As effective as Zito ended up being, Minnesota had a chance to get to him right away. Luis Castillo opened the game with a walk, and Zito fell behind 2-1 on Nick Punto. Punto then swung at a pitch that was very high to even the count. On the next pitch (a ball that could have been another walk for the Twins), Castillo was caught stealing. In a span of two pitches, a potential game-opening rally turned into a relatively easy scoreless inning.
Castillo walked again leading off the fourth inning, but Punto decided to try to bunt for a base hit, resulting in three annoying things happening on one play. First, a batter bunted in the fourth inning trailing by two runs, which doesn’t make a lot of sense (and if he thinks a bunt is his best chance of getting a hit, he probably shouldn’t be batting second). Second, he slid into first base, which has never made any sense. Third, he was credited with a sacrifice even though he was clearly bunting for a hit. At any rate, the Twins once again wasted a leadoff baserunner.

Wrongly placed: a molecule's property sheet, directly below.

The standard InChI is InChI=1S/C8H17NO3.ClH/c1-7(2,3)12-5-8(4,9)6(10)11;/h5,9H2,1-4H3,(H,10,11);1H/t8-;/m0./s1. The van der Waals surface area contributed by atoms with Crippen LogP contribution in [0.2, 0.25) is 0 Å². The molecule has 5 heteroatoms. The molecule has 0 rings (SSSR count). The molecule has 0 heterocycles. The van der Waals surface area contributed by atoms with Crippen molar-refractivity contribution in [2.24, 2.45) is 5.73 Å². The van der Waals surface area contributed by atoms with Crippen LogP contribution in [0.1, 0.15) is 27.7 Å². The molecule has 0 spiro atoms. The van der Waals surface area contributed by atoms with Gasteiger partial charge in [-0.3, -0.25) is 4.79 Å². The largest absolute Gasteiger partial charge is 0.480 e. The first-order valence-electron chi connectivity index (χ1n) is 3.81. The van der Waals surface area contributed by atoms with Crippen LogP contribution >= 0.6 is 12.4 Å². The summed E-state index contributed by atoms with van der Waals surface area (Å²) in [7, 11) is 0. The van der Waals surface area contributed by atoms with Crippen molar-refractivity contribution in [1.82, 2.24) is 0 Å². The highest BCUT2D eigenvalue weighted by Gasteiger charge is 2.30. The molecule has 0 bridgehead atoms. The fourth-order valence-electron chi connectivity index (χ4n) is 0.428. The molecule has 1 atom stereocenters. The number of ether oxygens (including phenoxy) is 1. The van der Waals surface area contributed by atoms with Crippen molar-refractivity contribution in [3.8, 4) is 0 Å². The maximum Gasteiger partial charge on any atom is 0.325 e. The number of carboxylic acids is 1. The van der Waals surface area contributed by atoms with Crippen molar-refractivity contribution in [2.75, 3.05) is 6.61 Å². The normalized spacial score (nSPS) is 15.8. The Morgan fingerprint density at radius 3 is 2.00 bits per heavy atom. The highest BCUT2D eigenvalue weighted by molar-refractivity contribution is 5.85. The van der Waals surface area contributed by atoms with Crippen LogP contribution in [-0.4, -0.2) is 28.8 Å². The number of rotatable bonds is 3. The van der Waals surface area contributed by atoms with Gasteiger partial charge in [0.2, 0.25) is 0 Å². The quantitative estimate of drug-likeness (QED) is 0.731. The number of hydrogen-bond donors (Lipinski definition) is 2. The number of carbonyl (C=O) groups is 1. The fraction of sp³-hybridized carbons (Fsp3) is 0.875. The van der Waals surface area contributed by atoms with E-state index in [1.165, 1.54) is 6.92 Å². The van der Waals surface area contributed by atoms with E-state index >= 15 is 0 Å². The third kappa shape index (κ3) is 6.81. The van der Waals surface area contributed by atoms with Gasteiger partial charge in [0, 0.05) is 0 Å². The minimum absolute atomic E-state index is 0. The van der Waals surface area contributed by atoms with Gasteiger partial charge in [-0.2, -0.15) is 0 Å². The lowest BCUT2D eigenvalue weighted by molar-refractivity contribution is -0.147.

The Twins didn’t really hit a ball hard until the fifth inning, when Justin Morneau ripped a line drive to left-center that Mark Kotsay made a nice running catch on. Rondell White later doubled for the first hit by the Twins with two outs in the inning but was stranded by Phil Nevin.
Then the Twins decided to switch from being sloppy on offense to being sloppy on defense, as Jason Bartlett booted an easy double-play ball after Thomas’ leadoff single in the seventh inning. Instead of two outs and the bases empty, the A’s had no outs and two runners on. No one scored, but the error still had an effect on the game.